T, then, I hold it praiseworthy that, by comparison with pleasing his
fellow-Hellenes, Agesilaus scorned such friendship. And this, too,
among his tenets I find admirable: the truer title to
not to the millionaire, the master of many legions, but to him rather,
who, being himself a better man, commanded the allegiance
of better followers. (4) See "Hell." IV. i. 15; Plut. "Apophth. Lac."
p. 777; Grote, "H. G." x. 402. And this, in proof of mental forecast,
I must needs praise in him. Holding to the belief that the more
satraps there were who revolted from the king the surer the gain to
Hellas, he did not suffer himself to be seduced, either by gifts or
by the mightiness in his power, to be drawn into bonds of friendship
with the king, but took precaution rather not to abuse their
confidence who were willing to revolt. And lastly, as beyond all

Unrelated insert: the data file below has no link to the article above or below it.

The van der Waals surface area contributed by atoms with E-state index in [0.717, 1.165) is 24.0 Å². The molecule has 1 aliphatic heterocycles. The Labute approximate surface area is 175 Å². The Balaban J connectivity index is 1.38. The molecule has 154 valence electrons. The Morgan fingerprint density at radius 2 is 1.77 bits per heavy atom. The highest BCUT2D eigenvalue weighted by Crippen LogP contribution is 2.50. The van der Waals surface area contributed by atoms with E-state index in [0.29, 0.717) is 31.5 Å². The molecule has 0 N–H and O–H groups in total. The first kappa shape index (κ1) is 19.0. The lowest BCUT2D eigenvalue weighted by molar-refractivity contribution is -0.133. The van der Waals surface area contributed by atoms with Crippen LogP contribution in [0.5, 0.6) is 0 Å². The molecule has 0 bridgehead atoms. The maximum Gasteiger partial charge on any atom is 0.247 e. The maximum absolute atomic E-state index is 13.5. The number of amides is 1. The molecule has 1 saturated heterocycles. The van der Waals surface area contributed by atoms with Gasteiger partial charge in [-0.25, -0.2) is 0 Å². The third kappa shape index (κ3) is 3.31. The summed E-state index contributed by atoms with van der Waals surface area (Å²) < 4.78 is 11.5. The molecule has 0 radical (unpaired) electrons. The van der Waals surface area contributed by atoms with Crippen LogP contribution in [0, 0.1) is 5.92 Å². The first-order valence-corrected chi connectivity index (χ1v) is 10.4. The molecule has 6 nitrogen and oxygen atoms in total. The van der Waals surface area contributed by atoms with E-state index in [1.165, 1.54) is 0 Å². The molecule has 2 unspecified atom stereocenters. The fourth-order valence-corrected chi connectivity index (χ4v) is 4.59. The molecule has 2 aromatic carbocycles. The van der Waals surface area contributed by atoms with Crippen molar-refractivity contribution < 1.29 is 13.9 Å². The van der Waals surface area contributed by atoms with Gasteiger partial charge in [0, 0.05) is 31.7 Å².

admirable, note this contrast: First, the Persian, who, believing
that in the multitude of his riches he had power to lay all things
under his feet, would fain have swept into his coffers all the gold
and all the silver of mankind: for him,
and him alone, the costliest and most precious things of
earth. And then
this other, who contrariwise so furnished his establishment as to be
totally independent of every adventitious aid.
(5) And if any one doubts
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